Also, isn't there a difference between what's a legal Python identifier vs.
legal cookie name vs. legal form name...?
I suppose as the developer you mostly determine what those things are and
so can avoid that problem.
While this approach is interesting, it's a little too "gunky" to put
directly into WebKit for the reasons you already point out.
But as I pointed out, you can still do this for your own site.
Also, I'd like to see some Python language enhancements before I use what I
call "active attributes". These are possible with __getattr__ and
__setattr__, but use self.__dict__ gets awkward and a few language
provisions would make this programming style much cleaner (and possibly
There's actually a PEP for this, but I didn't care for its specifics very much.
At 03:06 PM 3/15/2001 -0600, Ian Bicking wrote:
>Chuck Esterbrook <echuck@...> wrote:
> > We chose to go with named accessor methods instead of . The explanation
> > for this is at:
> > However, if you still don't like our reasoning or API, you can still "Have
> > it your way.":
>I was unintentionally making my own framework for a while, before I
>realized that was dumb so I've been looking at Webware (though haven't
>had the time to really work with it yet).
>Anyway, the way I handled these I found very convenient, though some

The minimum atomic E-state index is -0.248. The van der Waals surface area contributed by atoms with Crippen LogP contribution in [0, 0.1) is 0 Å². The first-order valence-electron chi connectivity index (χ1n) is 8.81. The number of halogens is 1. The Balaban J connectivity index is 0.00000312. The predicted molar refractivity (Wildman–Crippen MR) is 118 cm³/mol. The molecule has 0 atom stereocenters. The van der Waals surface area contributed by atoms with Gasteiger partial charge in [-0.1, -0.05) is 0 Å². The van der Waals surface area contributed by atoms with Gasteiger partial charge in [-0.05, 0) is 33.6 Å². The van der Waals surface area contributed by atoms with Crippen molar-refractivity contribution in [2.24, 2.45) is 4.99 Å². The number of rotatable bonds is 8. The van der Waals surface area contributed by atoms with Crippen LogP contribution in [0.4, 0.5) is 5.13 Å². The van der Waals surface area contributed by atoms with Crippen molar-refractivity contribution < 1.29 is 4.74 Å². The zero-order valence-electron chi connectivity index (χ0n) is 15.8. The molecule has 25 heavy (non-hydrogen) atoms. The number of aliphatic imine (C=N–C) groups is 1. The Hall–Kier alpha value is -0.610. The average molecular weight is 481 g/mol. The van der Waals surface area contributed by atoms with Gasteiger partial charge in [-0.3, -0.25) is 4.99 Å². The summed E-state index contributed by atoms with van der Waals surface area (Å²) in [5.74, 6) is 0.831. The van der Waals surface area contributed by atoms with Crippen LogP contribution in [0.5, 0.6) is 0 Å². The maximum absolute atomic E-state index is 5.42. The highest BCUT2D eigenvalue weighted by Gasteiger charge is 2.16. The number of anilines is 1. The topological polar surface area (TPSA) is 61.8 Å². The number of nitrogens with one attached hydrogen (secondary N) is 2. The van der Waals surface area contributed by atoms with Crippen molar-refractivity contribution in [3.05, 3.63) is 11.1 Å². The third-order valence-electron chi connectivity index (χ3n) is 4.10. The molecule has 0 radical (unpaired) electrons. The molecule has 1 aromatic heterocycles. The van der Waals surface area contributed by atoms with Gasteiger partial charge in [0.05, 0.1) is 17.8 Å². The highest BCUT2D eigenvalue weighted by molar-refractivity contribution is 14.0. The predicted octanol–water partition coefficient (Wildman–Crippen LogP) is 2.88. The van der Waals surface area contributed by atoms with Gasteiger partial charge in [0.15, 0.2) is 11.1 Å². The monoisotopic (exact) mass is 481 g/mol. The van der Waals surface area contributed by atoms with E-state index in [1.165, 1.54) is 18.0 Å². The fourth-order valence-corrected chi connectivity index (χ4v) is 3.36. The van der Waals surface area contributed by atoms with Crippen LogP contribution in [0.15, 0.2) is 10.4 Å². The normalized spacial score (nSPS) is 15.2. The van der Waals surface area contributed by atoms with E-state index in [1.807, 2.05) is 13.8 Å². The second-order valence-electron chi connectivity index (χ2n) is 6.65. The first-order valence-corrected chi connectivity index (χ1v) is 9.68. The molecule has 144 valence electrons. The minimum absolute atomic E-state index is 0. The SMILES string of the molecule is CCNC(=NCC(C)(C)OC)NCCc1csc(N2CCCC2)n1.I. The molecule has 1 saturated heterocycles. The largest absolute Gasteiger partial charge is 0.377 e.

>might consider it rather improper (and I might agree, even).
>Basically, it created both a dictionary and attribute interface. So,
>to access cookies you might do something like:
> or equivalently:
>Now, this does fold a few things together. request.cookie.get is a
>method, not the cookie by the name of "get". There's only a handful
>of these (get, keys, items, values, has_key), and if you want to
>access the cookies dynamically you would use the dictionary interface
>anyway, and would also avoid this problem.
>The class to implement this also looks kind of messy, since
>defining __setattr__ can do odd things (mostly, to initially set
>variables you have to use self.__dict__['attr'] = value).
>I like to think of cookie variables, field variables, and session
>variables as variables (most of the time), so this feels right to me.
>Making an object for each namespace/type of variable means that things
>are kept seperate, and it's easy to restrict or allow setting as
>appropriate (which isn't true when you have the objects returning
>normal dictionaries). It also allows the use of = and del,
>in addition to the dictionary methods, which I would argue is the
>Right Way to do setting, deleting, and interacting with namespaces
>(since it requires learning no new conventions).
>But then again, the biggest flaw is folding together namespaces with
>dictionaries. keys() works, dir() doesn't, has_key() works, hasattr()
>doesn't really (well, actually, I guess it would).
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